Grills


Grilled vegetable and butterbean gazpacho

I first fell in love with gazpacho when I visited a small Andalusian village on the hills as a child with my parents. Some years ago, watching the hit Pedro Almodovar movie ‘Women on the Verge of a Nervous Breakdown’ (in which gazpacho plays a significant part) cemented my passion for the chilled Spanish tomato and raw vegetable soup.

Over the years I have tasted several variations, including white gazpacho made from almonds and grapes, and the newly fashionable (at least in the UK) watermelon gazpacho, which is a little too sweet and insubstantial for my taste.

This recipe started life as simply grilled vegetable gazpacho, which I prepared one lunchtime from leftover barbecued vegetables, including roast potatoes. More recently, when I made the soup again, I substituted the carb-laden potatoes with protein-rich butterbeans. It worked perfectly well as the beans provided the creamy texture just as the potatoes had done. This soup is rather like salmorejo – the thick Andalusian tomato and bread soup – in texture. It is at once hearty, tangy, savoury, refreshing and redolent with tastes of the Mediterranean summer.

The butterbeans I use in this recipe are the large Mediterranean variety called ‘gigante’. They’re available in delis, health food stores and department stores’ food halls. (In the UK, you can often buy them in jars from Sainsbury’s ‘Special Selection’ section). You may use regular butterbeans, or even chickpeas (garbanzo beans) which are common in Spanish cuisine.

Use any combination of Mediterranean vegetables – adjusting the solids to liquids ratio accordingly – and hand around a good variety of toppings so that your guests can choose what they like. Just make sure that your summer tomatoes are very red, ripe, juicy and packed with flavour, otherwise the soup will be insipid.

I often serve regular red gazpacho at the start of a barbecue, but this recipe is substantial enough to be almost a meal by itself. Serves 4.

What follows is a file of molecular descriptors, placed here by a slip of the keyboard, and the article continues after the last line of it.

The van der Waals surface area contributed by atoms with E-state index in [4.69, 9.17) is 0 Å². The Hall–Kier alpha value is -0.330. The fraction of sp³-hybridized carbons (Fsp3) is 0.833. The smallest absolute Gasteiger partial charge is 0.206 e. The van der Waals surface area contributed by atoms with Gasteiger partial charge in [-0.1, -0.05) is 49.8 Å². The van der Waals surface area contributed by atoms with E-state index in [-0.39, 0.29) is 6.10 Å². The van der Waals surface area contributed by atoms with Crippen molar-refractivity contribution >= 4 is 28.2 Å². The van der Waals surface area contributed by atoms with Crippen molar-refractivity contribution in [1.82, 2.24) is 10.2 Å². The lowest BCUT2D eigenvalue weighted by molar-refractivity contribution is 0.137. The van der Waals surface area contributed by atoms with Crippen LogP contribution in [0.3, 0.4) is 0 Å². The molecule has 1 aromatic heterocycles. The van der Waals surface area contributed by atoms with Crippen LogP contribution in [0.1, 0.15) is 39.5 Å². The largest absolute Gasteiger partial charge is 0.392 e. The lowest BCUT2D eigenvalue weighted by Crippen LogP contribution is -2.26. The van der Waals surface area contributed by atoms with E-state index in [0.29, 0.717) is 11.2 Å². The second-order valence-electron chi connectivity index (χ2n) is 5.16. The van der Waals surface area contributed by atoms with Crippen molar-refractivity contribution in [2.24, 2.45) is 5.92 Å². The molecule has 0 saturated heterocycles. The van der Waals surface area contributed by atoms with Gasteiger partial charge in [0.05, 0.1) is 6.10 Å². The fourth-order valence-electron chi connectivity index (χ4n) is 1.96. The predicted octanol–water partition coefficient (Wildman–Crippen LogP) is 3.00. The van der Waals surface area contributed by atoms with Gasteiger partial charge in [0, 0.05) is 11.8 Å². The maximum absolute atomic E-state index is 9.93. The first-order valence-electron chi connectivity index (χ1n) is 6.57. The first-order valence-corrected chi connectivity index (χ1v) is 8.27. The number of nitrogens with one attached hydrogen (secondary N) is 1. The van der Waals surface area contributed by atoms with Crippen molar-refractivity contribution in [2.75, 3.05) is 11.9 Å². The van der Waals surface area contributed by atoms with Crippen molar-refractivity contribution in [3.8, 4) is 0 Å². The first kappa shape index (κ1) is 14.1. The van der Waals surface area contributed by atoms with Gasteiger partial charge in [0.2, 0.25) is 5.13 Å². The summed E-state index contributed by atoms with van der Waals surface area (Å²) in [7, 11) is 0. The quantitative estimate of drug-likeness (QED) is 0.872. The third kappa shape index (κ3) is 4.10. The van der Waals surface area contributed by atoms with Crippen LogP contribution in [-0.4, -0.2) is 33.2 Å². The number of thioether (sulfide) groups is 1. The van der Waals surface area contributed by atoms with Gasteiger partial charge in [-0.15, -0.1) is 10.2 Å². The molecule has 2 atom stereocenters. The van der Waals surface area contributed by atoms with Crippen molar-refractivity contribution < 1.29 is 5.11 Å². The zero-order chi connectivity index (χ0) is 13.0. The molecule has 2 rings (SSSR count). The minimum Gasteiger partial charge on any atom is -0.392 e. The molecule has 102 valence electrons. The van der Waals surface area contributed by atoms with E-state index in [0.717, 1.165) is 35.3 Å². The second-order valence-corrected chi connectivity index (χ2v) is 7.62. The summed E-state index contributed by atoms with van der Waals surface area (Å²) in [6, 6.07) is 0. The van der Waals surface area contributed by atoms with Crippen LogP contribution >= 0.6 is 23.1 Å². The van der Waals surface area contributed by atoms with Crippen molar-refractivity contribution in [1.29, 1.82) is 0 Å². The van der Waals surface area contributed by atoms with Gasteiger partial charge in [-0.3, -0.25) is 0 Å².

8 medium tomatoes, halved
1 medium red bell pepper, trimmed, seeded and halved
1 medium green bell pepper, trimmed, seeded and halved
1 medium courgette (zucchini), trimmed and thickly sliced
1 small baby aubergine (eggplant), trimmed and cut into chunks
6 spring onions, trimmed
Approx 4 tablespoons cooked gigante butterbeans (large lima beans), drained
2 garlic cloves, peeled and halved
4 fl oz/ 125 ml tomato juice, chilled
12 fl oz/ 350 ml vegetable stock, chilled or at room temperature
3 tablespoons olive oil (Spanish, if you have it)
1 tablespoon sherry vinegar or red wine vinegar, or more to taste
A pinch of paprika
A pinch of ground cumin
A pinch of cayenne pepper
Freshly ground black pepper
Fine grain sea salt
Ice cubes

Optional toppings (Prepare a few of the suggested garnishes for your guests to choose. Don’t use them all though, otherwise the flavours will clash or dominate!):

Very finely chopped red onion
Very finely chopped yellow bell pepper
Very finely diced cucumber
Diced avocado, drizzled with lime juice
Finely sliced celery
Finely sliced pickled gherkins
A few pickled green peppercorns in brine, drained
Smoked paprika
Handful of flat-leaf parsley leaves
Whole almonds, blanched, skinned and lightly toasted
Hard-boiled egg, shelled and finely diced
Croutons

1.    From tomatoes to spring onions listed above, barbecue, roast or grill all the vegetables until tender.
2.    Once cooked, peel and core the tomatoes and peel the peppers. Roughly chop all the vegetables and allow them to come to room temperature.
3.    In a liquidizer or food processor, combine the chopped grilled vegetables with the cooked beans, garlic and tomato juice and blitz for a few seconds.
4.    Add the stock, oil, vinegar, spices and seasoning and blitz the mixture until it is smooth but still retains plenty of texture. Add a little cold water if the texture is too thick.
5.    Refrigerate the soup for 1 or 2 hours. Serve chilled with ice cubes, and hand around optional garnishes of your choice.

Moroccan vegetable kebabs